WANG, ZHONG (2020) Firm-level uncertainty and corporate events. Doctoral thesis, Durham University.
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Author-imposed embargo until 22 June 2024.
This thesis aims to investigate the real effect of firm-level uncertainty on the outcomes of major corporate events, namely, corporate acquisitions and equity issuance. Uncertainty has long been an important topic in empirical finance, yet the majority of the research has focused on the effect of aggregated level of uncertainty, in other words, the market or at least the industry level. Few studies have considered how firm-level uncertainty affects corporate decisions regarding significant corporate events and the subsequent outcomes. Even fewer studies have examined the uncertainty inherent in tax variables. Using a sample over an extended period (1985-2017), this thesis investigates how firm-level uncertainty exerts real effects on corporate decisions as well as the associated impact on shareholder wealth.
Overall, this thesis finds that the acquirer’s pre-announcement cash flow uncertainty and tax expense uncertainty are both related to a lower probability of initiating an acquisition, greater short-run abnormal financial return around the announcement, and elevated long-run post-acquisition operating performance. In addition, the secondary equity issuer’s pre-issuance valuation uncertainty is negatively associated with the issuer’s short-run abnormal gain and long-run post-issuance stock and operating performance.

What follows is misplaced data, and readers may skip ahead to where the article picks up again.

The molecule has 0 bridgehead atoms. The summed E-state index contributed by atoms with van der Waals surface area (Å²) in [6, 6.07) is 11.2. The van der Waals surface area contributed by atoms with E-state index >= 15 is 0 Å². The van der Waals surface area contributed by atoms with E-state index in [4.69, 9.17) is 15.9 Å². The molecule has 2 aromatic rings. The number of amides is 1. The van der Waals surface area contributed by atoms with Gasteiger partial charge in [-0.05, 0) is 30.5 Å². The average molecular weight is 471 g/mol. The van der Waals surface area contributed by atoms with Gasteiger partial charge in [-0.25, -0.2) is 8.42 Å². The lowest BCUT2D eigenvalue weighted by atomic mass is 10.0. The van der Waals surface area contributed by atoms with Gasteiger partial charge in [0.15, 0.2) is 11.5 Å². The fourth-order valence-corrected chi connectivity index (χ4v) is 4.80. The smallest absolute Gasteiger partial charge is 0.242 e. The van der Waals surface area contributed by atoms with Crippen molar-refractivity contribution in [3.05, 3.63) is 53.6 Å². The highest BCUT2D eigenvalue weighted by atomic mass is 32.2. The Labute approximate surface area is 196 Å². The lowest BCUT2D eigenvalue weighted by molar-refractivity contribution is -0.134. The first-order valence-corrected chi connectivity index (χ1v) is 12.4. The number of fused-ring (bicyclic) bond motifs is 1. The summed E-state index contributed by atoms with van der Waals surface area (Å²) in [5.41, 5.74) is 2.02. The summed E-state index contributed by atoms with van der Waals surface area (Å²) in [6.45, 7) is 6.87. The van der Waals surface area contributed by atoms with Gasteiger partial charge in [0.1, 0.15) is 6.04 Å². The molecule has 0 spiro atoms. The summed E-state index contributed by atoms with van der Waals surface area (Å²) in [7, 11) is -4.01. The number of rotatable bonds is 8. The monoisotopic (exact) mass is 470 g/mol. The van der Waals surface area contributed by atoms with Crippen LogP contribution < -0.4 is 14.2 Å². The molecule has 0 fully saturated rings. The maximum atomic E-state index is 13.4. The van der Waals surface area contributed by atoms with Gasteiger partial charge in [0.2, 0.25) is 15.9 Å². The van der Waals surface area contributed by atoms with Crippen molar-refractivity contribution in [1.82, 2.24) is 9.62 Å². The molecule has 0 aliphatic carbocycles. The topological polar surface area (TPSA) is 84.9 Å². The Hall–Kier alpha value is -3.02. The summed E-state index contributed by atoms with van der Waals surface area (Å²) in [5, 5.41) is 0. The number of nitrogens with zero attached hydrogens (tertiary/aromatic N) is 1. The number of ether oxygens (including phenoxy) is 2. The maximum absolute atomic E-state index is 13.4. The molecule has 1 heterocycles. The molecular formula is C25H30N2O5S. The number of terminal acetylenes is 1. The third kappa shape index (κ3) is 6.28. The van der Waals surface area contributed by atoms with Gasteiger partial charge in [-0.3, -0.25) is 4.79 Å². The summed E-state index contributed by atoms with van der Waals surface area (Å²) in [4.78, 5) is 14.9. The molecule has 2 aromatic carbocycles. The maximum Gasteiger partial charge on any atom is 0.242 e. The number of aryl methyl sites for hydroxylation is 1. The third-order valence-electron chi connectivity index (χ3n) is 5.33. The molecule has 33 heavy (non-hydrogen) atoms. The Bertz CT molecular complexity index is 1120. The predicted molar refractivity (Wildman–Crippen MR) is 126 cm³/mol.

The findings suggest that in the context of mergers and acquisitions, the precautionary motive triggered by firm-level uncertainty is crucial in determining the acquirer’s takeover activity and subsequent performance. In terms of equity issuance, adverse selection is the main underlying determinant of seasoned equity offering under-pricing. Furthermore, the issuer’s overpricing resolution of the new issues puzzle is supported.
|Item Type:||Thesis (Doctoral)|
|Award:||Doctor of Philosophy|
|Keywords:||Uncertainty, mergers and acquisitions, equity issuance, tax avoidance, precautionary motive, adverse selection, new issues puzzle.|
|Faculty and Department:||Faculty of Social Sciences and Health > Economics, Finance and Business, School of|
|Copyright:||Copyright of this thesis is held by the author|
|Deposited On:||23 Jun 2021 09:00|